36. Hardin G. The tragedy of the commons. Science. 1968;162:1243–8.CrossRefGoogle Scholar
  37. Harlow JM. Recovery from the passage of an iron bar through the head. Publ Mass Med Soc. 1868;2:328–47. Facsimile reprinted in Macmillan (2000), pp. 401–422.Google Scholar
  38. Hauert C, Traulsen A, Brandt H, Nowak MA, Sigmund K. Via freedom to coercion: the emergence of costly punishment. Science. 2007;316:1905–7.CrossRefGoogle Scholar
  39. Hauser MD. Costs of deception: cheaters are punished in rhesus monkeys. Proc Natl Acad Sci U S A. 1992;89:12137–9.CrossRefGoogle Scholar
  40. Heinrich J, McElrath R, Barr A, Ensminger J, Barrett C, Bolyanatz A, et al. Costly punishment across human societies. Science. 2006;312:1767–70.CrossRefGoogle Scholar
  41. Hermann B, Thöni C, Gächter S. Antisocial punishment across societies. Science. 2008;319:1362–7.CrossRefGoogle Scholar
  42. Hofstadter DR. Golden, Escher, Bach. New York: Basic Books; 1979.Google Scholar
  43. Holden C. Smart birds lend a beak for food. Science. 2008;319:1746.CrossRefGoogle Scholar
  44. Holland JH. Emergence: from chaos to order. Cambridge: Perseus; 1998.Google Scholar
  45. Jarvis JUM. Eusociality in a mammal: cooperative breeding in naked mole-rat colonies. Science. 1981;212:571–3.CrossRefGoogle Scholar
  46. Krebs JR, Davies NB. An introduction to behavioural ecology. Oxford: Blackwell; 1993.Google Scholar
  47. Langford DJ, Crager SE, Shehzad Z, et al. Social modulation of pain as evidence for empathy in mice. Science. 2006;312:1967–70.CrossRefGoogle Scholar
  48. Lewontin RC. Biology as ideology: the doctrine of DNA. New York: Harper Collins; 1993.Google Scholar
  49. Lewontin RC, Rose S, Kamin LJ. Not in our genes. New York: Pantheon Books; 1984.Google Scholar
  50. Lieberman D, Tooby J, Cosmides L. Does morality have a biological basis? An empirical test of the factors governing moral sentiments relating to incest. Proc Roy Soc. 2003;270:819–26.CrossRefGoogle Scholar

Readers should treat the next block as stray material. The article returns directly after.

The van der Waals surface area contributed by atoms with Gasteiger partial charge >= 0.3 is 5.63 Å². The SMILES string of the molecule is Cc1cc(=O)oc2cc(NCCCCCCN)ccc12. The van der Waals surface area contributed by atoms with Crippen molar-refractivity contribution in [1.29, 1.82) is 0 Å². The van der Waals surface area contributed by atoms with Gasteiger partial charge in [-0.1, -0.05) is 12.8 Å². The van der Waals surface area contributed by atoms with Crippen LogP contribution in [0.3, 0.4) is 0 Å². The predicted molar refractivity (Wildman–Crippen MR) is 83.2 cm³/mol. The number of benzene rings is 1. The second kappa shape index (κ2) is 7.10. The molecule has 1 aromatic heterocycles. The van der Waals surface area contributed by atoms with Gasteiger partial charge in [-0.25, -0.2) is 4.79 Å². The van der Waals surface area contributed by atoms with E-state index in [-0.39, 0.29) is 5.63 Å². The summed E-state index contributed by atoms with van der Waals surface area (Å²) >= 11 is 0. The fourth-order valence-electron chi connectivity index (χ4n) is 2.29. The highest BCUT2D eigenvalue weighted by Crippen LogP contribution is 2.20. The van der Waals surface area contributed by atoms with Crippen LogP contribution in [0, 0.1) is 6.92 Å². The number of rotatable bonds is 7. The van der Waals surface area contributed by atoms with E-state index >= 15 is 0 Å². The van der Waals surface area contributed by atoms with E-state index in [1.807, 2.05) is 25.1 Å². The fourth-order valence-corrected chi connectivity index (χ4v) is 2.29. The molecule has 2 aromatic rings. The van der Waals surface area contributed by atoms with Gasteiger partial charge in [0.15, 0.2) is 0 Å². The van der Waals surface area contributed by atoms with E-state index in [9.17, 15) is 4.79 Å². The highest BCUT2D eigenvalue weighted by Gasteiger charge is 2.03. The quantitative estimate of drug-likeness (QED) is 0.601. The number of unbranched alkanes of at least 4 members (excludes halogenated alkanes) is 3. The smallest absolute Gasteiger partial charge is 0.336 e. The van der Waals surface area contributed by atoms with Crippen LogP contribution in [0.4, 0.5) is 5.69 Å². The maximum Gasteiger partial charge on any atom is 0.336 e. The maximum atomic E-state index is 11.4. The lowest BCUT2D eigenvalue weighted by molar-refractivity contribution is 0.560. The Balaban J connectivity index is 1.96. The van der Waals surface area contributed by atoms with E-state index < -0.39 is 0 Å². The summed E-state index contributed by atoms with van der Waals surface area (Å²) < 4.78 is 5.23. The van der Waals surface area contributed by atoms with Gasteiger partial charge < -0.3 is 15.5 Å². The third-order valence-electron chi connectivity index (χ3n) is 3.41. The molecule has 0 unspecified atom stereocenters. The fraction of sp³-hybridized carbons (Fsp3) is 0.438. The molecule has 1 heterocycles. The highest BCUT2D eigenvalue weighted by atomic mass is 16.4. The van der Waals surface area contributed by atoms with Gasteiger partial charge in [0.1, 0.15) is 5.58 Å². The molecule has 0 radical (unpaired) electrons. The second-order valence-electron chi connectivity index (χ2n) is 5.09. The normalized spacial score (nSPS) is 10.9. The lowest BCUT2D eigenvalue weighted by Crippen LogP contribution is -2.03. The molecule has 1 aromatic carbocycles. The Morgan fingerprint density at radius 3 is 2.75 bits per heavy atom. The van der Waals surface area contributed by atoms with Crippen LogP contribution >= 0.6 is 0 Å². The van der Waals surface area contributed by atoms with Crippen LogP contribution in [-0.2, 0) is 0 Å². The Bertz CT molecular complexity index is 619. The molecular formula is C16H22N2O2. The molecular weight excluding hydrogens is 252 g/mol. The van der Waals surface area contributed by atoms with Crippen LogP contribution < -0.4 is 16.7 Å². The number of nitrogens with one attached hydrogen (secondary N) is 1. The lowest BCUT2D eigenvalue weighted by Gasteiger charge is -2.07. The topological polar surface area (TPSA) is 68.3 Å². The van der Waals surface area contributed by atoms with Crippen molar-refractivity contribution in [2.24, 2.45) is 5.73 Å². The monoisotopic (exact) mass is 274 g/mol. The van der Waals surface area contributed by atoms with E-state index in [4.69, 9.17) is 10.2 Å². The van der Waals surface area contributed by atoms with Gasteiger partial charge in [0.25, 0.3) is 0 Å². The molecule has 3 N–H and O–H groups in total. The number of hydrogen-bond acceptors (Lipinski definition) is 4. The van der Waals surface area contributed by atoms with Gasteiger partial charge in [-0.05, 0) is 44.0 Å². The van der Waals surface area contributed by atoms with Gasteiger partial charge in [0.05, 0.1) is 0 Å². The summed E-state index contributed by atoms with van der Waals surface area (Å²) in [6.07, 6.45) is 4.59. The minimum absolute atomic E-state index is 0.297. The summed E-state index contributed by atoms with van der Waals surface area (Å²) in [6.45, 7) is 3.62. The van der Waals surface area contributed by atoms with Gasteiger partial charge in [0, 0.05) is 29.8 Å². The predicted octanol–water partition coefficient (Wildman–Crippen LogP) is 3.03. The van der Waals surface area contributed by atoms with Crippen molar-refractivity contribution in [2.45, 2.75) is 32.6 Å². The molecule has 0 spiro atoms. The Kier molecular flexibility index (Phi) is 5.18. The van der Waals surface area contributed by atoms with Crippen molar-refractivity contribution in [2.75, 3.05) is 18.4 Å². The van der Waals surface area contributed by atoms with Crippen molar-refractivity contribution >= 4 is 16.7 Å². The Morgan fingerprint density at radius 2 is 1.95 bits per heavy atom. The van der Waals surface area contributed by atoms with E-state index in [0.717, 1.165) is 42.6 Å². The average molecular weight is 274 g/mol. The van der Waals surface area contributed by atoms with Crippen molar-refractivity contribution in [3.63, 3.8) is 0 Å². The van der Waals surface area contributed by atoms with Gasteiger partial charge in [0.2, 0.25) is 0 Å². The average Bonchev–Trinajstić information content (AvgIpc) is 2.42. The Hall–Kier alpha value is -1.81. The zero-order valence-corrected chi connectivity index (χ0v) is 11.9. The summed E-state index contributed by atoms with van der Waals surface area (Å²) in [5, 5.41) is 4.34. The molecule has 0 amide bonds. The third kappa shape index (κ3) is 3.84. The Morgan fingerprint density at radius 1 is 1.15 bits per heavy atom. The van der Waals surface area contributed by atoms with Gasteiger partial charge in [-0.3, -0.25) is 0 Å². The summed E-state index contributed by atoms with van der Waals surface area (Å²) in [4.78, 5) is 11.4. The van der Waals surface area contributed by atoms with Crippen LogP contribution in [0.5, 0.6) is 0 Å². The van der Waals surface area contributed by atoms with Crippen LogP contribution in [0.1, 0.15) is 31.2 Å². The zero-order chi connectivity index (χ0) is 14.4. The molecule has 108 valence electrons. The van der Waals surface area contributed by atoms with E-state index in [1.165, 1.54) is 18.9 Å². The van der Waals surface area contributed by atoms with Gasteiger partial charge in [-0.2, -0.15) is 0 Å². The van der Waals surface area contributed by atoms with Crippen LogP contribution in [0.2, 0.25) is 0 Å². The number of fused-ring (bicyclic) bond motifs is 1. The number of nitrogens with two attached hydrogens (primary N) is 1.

51. Lieberman D, Tooby J, Cosmides L. The architecture of human kin detection. Nature. 2007;445:727–31.CrossRefGoogle Scholar
  52. Macmillan M. An odd kind of fame: stories of Phineas Gage. Cambridge: MIT; 2000.Google Scholar
  53. Masserman JH, Wechkin S, Terris W. 'Atruistic' behavior in rhesus monkeys (Macaca mulatta). Proc Natl Acad Sci U S A. 1963;89:12137–9.Google Scholar
  54. Melis AP, Harem B, Tomasello M. Chimpanzees recruit the best collaborators. Science. 2006;311:1297–300.CrossRefGoogle Scholar
  55. Milinski M, Rockenbach B. Spying on others evolves. Science. 2007;317:464–5.CrossRefGoogle Scholar
  56. Miller G. Reflecting on another's mind. Science. 2005;308:945–7.CrossRefGoogle Scholar
  57. Miller G. The roots of morality. Science. 2008;320:734–7.CrossRefGoogle Scholar
  58. Moore GE. Principia ethica. Cambridge: Cambridge University Press; 1903.Google Scholar
  59. Murphy N, Brown WS. Did my neurons make me do it?: philosophical and neurobiological perspectives on moral responsibility and free will. Oxford: Oxford University Press; 2007.CrossRefGoogle Scholar
  60. Niendenthal PM. Embodying emotion. Science. 2007;316:1002–5.CrossRefGoogle Scholar
  61. Nowak MA, Sigmund K. Evolution of indirect reciprocity by image scoring. Nature. 1998;93:573–7.CrossRefGoogle Scholar
  62. Nowak MA, Sigmund K. Evolution of indirect reciprocity. Nature. 2005;437:1291–8.CrossRefGoogle Scholar